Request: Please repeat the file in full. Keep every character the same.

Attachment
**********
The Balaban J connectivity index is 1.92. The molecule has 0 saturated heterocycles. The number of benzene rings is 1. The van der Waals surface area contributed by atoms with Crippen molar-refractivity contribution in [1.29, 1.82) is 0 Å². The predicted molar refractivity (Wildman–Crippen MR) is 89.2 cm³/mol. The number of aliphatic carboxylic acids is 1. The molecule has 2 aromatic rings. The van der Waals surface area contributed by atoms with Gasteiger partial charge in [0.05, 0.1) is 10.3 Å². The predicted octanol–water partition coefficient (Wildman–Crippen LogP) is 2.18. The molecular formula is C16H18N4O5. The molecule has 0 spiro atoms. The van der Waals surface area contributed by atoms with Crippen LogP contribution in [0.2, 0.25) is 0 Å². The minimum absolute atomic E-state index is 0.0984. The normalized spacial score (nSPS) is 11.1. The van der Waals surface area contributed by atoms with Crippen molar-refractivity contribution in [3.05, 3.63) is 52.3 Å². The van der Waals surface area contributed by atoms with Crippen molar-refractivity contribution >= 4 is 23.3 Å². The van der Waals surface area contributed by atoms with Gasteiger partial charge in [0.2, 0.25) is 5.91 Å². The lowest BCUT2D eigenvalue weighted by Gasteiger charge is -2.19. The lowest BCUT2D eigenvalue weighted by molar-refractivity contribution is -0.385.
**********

The Balaban J connectivity index is 1.92. The molecule has 0 saturated heterocycles. The number of benzene rings is 1. The van der Waals surface area contributed by atoms with Crippen molar-refractivity contribution in [1.29, 1.82) is 0 Å². The predicted molar refractivity (Wildman–Crippen MR) is 89.2 cm³/mol. The number of aliphatic carboxylic acids is 1. The molecule has 2 aromatic rings. The van der Waals surface area contributed by atoms with Gasteiger partial charge in [0.05, 0.1) is 10.3 Å². The predicted octanol–water partition coefficient (Wildman–Crippen LogP) is 2.18. The molecular formula is C16H18N4O5. The molecule has 0 spiro atoms. The van der Waals surface area contributed by atoms with Crippen LogP contribution in [0.2, 0.25) is 0 Å². The minimum absolute atomic E-state index is 0.0984. The normalized spacial score (nSPS) is 11.1. The van der Waals surface area contributed by atoms with Crippen molar-refractivity contribution in [3.05, 3.63) is 52.3 Å². The van der Waals surface area contributed by atoms with Crippen molar-refractivity contribution >= 4 is 23.3 Å². The van der Waals surface area contributed by atoms with Gasteiger partial charge in [0.2, 0.25) is 5.91 Å². The lowest BCUT2D eigenvalue weighted by Gasteiger charge is -2.19. The lowest BCUT2D eigenvalue weighted by molar-refractivity contribution is -0.385.